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UNB professor examining health implications of precarious labour movement

Author: UNB Newsroom

Posted on Jan 16, 2019

Category: myUNB , UNB Saint John

According to one University of New Brunswick professor, economic insecurity may not only have a strong impact on your mental health, but it can also impact your waist line.

Dr. Barry Watson, associate professor of economics in the faculty of business on UNB’s Saint John campus, specializes in health and labour economics. Since joining the faculty in 2014, he has completed a number of empirical studies investigating the mental and physical health implications of economic insecurity, using Canada’s longitudinal National Population Health Survey.

While job loss is typically a very stressful experience, his work suggests the threat of job loss, namely a negative economic insecurity shock, is often a more important predictor of psychological distress – a finding which grows exponentially as the individual becomes chronically insecure.

In terms of weight gain, previous studies argue that over-eating during stressful times is a self-medicating response, genetically inherited over many millennia during which the threat of starvation was common. Although functional in the past when calories were occasionally scarce, in today’s calorie-rich environment, over-eating has become an evolutionary response to stress. Dr. Watson’s work has found that economic insecurity shocks are no exception, predicting a rise in BMI, especially among low-educated males.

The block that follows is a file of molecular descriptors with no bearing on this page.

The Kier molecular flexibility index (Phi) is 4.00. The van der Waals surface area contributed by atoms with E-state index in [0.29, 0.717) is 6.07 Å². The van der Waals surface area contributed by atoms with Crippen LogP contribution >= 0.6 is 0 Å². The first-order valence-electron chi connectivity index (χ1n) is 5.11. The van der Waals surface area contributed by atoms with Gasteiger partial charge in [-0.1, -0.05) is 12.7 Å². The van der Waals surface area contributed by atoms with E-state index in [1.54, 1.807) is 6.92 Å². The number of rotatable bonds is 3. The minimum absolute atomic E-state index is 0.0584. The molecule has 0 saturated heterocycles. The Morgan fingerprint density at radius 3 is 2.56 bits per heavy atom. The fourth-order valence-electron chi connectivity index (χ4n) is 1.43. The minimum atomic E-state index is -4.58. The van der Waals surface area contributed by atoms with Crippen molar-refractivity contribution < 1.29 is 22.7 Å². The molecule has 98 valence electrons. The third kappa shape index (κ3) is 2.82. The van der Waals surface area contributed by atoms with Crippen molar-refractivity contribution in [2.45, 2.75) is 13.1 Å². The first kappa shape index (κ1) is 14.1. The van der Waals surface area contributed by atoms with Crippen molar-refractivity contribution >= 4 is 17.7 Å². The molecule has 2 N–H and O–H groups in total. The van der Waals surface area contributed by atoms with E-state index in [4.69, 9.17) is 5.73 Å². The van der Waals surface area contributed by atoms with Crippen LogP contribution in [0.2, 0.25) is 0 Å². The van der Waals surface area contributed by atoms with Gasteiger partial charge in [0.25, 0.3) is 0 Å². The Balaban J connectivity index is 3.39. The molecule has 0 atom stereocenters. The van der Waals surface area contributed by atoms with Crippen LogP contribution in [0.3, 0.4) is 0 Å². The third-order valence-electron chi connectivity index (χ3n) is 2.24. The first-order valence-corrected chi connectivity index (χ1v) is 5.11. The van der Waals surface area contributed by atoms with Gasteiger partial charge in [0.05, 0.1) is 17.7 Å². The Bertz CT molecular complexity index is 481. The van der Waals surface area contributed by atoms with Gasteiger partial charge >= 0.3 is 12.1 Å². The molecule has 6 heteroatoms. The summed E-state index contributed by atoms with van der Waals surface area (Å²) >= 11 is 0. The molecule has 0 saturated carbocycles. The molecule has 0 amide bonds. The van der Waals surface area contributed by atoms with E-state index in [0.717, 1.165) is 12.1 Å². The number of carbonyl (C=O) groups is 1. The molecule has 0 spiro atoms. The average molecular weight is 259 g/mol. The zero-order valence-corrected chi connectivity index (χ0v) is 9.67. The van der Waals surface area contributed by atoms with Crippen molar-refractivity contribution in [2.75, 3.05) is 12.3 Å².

“While much of the developed world has experienced tremendous economic growth over the past 30 years, it has been enjoyed by a relatively small segment of society,” says Dr. Watson.

“Although this has certainly led to a rise in income and wealth inequality, it has also created a growing class of workers who are affected by job insecurity. And while firms were previously responsible for pooling risks common to workers, such as the provision of job security and non-monetary benefits, market liberalization has incentivized shifting such risks onto labour.”

Dr. Watson’s findings suggest the need for public policy initiatives which improve the social safety nets for economically vulnerable groups, thereby improving the well-being of many Canadians and reducing the economic burden on the healthcare system.

As Canada’s population continues to age, proactive policies that address preventable illnesses become even more essential, according to Dr. Watson.

Media contact: Angie Deveau

Photo credit: Cascada Expediciones